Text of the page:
Do you carry a gun in your RV?

The controversial and politically polarizing subject of guns is looked at in a new report, writes Jon Leonard, RV Daily Report.

“Gunstocarry.com puts the number of concealed carry permits in the United States at 16.3 million, up 256 percent since 2007. As numbers rise, the number of people carrying a gun while traveling is also increasing.”

Traveling with a gun can vary in complexity from one state to another. In some states, traveling with a gun in your car requires you to have a special permit while in others your gun needs to be unloaded and locked in the trunk of your car or the back of your RV in a gun case.

While that may be fine if it’s a long gun, you want something that is accessible in the event of an emergency, Leonard writes. If you’re on the road for extended periods of time, you’ll want to safely store your handgun away, especially if you carry it around for protection. Other than storing your gun, having a safe for your gun can save your skin if you’re ever pulled over by police and they happen to ask if you have weapons in your vehicle.

At the end of the day, it all boils down to the responsibility of the firearm owner. A high-quality gun safe will ensure that your firearms are securely locked and some safes come with heavy-duty steel cables or bolt holes so you can secure your safe to your vehicle.

##RVT856

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2 Thoughts to “Do you carry a gun in your RV?”

  1. Keith Manne

    Good article, but there is quite a bit to expand on “varying complexity.” Several books worth, actually. 🙂

    You mentioned “special permits” — actually, in most states you need whatever possession or carry permits as a traveler as you would if you lived in those states. “Just visiting” has no legal meaning. This makes traveling with handguns REALLY precarious right now until you have contiguous state-specific or state-reciprocity permits. Even then, not all states are friendly.

    Some police departments will issue you special-purpose, highly limited, time-based permissions to transport (eg, to compete in a shooting competition in a state you don’t have a permit for), but these are still unreliable as legal protection.

    Until we get some sort of standardized carry law (pray!), one significant exception to irrational state chaos is the “peaceable journey law.” This is a Federal law permitting cased/locked/unloaded firearms to travel through a state for 24 hours between legal-possession destinations where you have or don’t need permits. Transport, not carry! Of course, if challenged, it’s hard to prove you only spent 24 hours in a state while crossing it, and some crooked lawyers have claimed you can’t stop for anything other than gasoline, so don’t sleep in that state. Again, thin legal protection, but worth knowing about in a jam.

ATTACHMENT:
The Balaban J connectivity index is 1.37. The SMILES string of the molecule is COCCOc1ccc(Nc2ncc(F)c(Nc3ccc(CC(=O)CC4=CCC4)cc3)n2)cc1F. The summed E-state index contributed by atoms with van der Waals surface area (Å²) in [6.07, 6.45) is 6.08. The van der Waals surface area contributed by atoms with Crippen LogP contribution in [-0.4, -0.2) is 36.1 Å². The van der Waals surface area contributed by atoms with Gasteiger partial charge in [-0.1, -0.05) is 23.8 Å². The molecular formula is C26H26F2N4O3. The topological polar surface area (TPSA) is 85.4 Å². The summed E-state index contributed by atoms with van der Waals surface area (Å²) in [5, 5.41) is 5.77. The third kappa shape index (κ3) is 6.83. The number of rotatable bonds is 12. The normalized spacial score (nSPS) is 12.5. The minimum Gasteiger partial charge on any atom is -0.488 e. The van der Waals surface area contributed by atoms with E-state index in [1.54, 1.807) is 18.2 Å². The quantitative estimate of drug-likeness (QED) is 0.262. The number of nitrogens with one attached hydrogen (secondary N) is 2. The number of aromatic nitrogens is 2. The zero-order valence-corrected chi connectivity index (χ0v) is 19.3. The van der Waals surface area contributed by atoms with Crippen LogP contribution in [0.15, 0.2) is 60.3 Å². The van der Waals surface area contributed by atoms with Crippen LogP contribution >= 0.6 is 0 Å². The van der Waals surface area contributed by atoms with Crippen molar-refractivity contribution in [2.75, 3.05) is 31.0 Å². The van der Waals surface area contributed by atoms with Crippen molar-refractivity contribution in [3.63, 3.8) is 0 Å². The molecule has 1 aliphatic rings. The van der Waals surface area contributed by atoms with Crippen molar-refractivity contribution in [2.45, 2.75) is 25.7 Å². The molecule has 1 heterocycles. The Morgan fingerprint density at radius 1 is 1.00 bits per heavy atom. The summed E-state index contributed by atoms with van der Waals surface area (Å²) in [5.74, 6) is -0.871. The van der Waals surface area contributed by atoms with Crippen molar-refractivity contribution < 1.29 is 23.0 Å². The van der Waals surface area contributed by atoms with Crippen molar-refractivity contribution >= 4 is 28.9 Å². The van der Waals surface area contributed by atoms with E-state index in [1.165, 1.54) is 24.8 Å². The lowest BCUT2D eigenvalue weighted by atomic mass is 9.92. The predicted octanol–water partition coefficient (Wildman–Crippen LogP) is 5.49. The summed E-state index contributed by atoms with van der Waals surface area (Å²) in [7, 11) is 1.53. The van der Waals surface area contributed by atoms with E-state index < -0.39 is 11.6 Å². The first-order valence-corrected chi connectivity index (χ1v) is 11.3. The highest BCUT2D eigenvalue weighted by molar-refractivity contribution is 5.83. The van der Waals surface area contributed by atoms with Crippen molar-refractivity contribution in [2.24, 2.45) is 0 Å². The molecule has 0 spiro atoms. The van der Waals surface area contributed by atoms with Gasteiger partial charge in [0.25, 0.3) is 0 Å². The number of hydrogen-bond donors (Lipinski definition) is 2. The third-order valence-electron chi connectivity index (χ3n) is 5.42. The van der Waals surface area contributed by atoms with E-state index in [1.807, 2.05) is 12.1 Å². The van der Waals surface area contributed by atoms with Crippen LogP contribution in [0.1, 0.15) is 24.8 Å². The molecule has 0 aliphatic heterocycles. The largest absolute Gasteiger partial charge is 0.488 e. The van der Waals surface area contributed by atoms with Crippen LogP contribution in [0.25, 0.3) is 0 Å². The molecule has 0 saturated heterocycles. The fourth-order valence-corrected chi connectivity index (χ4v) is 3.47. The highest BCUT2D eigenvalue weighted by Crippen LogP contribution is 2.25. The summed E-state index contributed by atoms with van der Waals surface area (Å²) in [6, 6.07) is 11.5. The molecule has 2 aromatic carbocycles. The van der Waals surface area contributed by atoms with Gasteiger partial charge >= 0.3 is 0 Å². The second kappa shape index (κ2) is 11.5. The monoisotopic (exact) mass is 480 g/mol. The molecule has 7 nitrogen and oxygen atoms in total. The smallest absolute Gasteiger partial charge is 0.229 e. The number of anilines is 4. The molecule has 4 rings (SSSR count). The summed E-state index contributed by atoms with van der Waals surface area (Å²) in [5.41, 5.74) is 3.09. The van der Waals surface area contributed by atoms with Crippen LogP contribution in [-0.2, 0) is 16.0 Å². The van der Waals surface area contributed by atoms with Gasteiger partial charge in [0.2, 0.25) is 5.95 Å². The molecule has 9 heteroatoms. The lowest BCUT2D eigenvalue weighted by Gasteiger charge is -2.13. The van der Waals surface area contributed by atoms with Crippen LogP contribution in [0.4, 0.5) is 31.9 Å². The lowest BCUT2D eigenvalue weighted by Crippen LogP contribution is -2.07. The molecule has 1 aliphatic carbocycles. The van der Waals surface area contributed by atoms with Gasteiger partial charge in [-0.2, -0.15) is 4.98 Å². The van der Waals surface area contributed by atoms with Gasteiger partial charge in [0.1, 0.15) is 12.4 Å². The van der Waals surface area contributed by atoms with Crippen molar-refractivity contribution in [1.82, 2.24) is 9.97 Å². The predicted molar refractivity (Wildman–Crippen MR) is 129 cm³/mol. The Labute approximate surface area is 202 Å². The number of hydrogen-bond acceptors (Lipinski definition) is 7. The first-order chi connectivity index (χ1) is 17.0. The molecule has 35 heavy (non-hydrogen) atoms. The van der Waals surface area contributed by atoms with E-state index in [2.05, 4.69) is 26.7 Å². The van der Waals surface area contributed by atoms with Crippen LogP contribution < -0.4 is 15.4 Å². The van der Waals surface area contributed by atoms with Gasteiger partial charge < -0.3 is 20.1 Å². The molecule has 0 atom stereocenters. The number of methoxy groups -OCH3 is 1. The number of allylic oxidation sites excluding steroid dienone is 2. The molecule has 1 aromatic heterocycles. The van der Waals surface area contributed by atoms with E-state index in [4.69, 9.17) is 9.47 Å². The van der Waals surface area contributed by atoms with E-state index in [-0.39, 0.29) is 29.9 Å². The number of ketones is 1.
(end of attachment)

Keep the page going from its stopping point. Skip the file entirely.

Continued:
Ultimately, if you travel armed and if at all possible, I advise readers GET enough (usually non-resident) permits (plus their respective reciprocities) that you actually ARE legal to carry in every state you drive through, no debating, and then politely assert your rights.

    Research or check reciprocity maps here:
    https://www.usacarry.com/concealed_carry_permit_reciprocity_maps.html

    There is a universal “understanding” that firearms are to be either loaded on your hip for imminent defense, or cased/locked/unloaded in a safe out of reach of the driver. Don’t have them anywhere else, or you’ll raise questions.

    One thing that is wrong in the referenced article — police will not just “happen to ask” — if you have ANY state permit, or live in a state that registers your guns, every LEO *will* know you could be armed. For most LEOs, this won’t alarm them because you’re a registered, duly fleeced, and lawful ‘good guy,’ but I have encountered some “twitchy” cops. I usually can defuse them by keeping my hands totally visible, and greeting them with “Officer XXX, I am legally armed and possess a permit. My sidearm is currently [location]; I would prefer to leave it right where it is, but am happy to have *you* remove it if you prefer.” That said, NEVER reach for your wallet(!!!) or handle a firearm without being told to in VERY clear terms, and then move SLOW. LEO-contact “accidents” with legal carriers have happened, so I’m extra-cautious with reason.

    -Keith
    CCW Permit / Personal Safety Instructor

    1. RV Staff

      Excellent information. Thanks, Keith! 😀 —Diane at RVtravel.com

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